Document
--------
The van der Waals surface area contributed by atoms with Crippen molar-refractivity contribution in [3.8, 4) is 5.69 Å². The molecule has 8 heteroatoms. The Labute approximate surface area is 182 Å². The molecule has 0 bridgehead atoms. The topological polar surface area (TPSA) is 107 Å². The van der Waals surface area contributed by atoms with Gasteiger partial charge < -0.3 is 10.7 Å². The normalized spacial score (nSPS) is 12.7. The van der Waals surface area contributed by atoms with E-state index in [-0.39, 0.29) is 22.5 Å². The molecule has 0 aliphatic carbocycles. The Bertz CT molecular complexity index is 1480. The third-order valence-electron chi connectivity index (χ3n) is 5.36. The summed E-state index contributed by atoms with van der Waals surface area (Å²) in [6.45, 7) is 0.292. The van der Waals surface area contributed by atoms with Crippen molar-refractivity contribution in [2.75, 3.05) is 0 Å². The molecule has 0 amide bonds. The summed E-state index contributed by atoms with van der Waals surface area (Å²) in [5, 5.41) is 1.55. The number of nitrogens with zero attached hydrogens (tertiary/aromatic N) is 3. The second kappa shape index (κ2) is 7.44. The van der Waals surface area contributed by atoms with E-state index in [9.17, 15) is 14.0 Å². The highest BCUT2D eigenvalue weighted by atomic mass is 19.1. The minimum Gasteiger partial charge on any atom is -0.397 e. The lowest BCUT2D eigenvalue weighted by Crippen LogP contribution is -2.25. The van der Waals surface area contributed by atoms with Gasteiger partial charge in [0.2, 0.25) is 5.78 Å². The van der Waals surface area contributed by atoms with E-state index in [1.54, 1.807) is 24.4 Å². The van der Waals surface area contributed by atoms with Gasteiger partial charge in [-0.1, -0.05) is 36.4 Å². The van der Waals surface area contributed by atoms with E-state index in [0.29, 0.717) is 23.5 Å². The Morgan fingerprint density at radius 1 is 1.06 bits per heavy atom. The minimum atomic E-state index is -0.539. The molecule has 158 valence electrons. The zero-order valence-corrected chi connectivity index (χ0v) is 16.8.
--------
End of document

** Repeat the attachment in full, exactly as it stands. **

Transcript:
The van der Waals surface area contributed by atoms with Crippen molar-refractivity contribution in [3.8, 4) is 5.69 Å². The molecule has 8 heteroatoms. The Labute approximate surface area is 182 Å². The molecule has 0 bridgehead atoms. The topological polar surface area (TPSA) is 107 Å². The van der Waals surface area contributed by atoms with Gasteiger partial charge < -0.3 is 10.7 Å². The normalized spacial score (nSPS) is 12.7. The van der Waals surface area contributed by atoms with E-state index in [-0.39, 0.29) is 22.5 Å². The molecule has 0 aliphatic carbocycles. The Bertz CT molecular complexity index is 1480. The third-order valence-electron chi connectivity index (χ3n) is 5.36. The summed E-state index contributed by atoms with van der Waals surface area (Å²) in [6.45, 7) is 0.292. The van der Waals surface area contributed by atoms with Crippen molar-refractivity contribution in [2.75, 3.05) is 0 Å². The molecule has 0 amide bonds. The summed E-state index contributed by atoms with van der Waals surface area (Å²) in [5, 5.41) is 1.55. The number of nitrogens with zero attached hydrogens (tertiary/aromatic N) is 3. The second kappa shape index (κ2) is 7.44. The van der Waals surface area contributed by atoms with E-state index in [9.17, 15) is 14.0 Å². The highest BCUT2D eigenvalue weighted by atomic mass is 19.1. The minimum Gasteiger partial charge on any atom is -0.397 e. The lowest BCUT2D eigenvalue weighted by Crippen LogP contribution is -2.25. The van der Waals surface area contributed by atoms with Gasteiger partial charge in [0.2, 0.25) is 5.78 Å². The van der Waals surface area contributed by atoms with E-state index in [1.54, 1.807) is 24.4 Å². The van der Waals surface area contributed by atoms with Gasteiger partial charge in [-0.1, -0.05) is 36.4 Å². The van der Waals surface area contributed by atoms with E-state index in [0.29, 0.717) is 23.5 Å². The Morgan fingerprint density at radius 1 is 1.06 bits per heavy atom. The minimum atomic E-state index is -0.539. The molecule has 158 valence electrons. The zero-order valence-corrected chi connectivity index (χ0v) is 16.8.